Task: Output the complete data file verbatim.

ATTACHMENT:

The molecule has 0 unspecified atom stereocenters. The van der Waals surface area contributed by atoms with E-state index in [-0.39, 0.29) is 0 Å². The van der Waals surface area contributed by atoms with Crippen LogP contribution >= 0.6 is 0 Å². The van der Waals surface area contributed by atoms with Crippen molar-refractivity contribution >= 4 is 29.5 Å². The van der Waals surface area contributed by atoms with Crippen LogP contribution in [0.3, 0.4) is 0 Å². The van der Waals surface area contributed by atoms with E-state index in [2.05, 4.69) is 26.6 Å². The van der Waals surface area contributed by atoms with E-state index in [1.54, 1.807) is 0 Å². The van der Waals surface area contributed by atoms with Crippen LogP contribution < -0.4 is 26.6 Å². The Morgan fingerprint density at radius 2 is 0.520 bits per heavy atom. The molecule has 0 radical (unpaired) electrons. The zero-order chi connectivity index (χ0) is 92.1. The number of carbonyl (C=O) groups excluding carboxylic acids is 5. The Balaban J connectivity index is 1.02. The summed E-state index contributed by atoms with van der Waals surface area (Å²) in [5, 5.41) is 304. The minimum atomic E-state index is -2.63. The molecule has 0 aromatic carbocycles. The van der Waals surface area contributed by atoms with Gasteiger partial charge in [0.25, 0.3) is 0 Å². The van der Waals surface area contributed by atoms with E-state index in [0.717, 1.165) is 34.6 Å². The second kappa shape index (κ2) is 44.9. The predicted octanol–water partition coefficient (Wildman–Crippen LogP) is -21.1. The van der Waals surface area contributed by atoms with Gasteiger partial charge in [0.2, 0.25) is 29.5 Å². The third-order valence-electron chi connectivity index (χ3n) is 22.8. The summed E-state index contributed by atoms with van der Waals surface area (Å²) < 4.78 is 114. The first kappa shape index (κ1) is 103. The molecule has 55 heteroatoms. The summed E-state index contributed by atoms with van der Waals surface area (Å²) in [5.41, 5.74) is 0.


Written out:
The molecule has 0 unspecified atom stereocenters. The van der Waals surface area contributed by atoms with E-state index in [-0.39, 0.29) is 0 Å². The van der Waals surface area contributed by atoms with Crippen LogP contribution >= 0.6 is 0 Å². The van der Waals surface area contributed by atoms with Crippen molar-refractivity contribution >= 4 is 29.5 Å². The van der Waals surface area contributed by atoms with Crippen LogP contribution in [0.3, 0.4) is 0 Å². The van der Waals surface area contributed by atoms with E-state index in [2.05, 4.69) is 26.6 Å². The van der Waals surface area contributed by atoms with E-state index in [1.54, 1.807) is 0 Å². The van der Waals surface area contributed by atoms with Crippen LogP contribution < -0.4 is 26.6 Å². The Morgan fingerprint density at radius 2 is 0.520 bits per heavy atom. The molecule has 0 radical (unpaired) electrons. The zero-order chi connectivity index (χ0) is 92.1. The number of carbonyl (C=O) groups excluding carboxylic acids is 5. The Balaban J connectivity index is 1.02. The summed E-state index contributed by atoms with van der Waals surface area (Å²) in [5, 5.41) is 304. The minimum atomic E-state index is -2.63. The molecule has 0 aromatic carbocycles. The van der Waals surface area contributed by atoms with Gasteiger partial charge in [0.25, 0.3) is 0 Å². The van der Waals surface area contributed by atoms with E-state index in [0.717, 1.165) is 34.6 Å². The second kappa shape index (κ2) is 44.9. The predicted octanol–water partition coefficient (Wildman–Crippen LogP) is -21.1. The van der Waals surface area contributed by atoms with Gasteiger partial charge in [0.2, 0.25) is 29.5 Å². The third-order valence-electron chi connectivity index (χ3n) is 22.8. The summed E-state index contributed by atoms with van der Waals surface area (Å²) < 4.78 is 114. The first kappa shape index (κ1) is 103. The molecule has 55 heteroatoms. The summed E-state index contributed by atoms with van der Waals surface area (Å²) in [5.41, 5.74) is 0.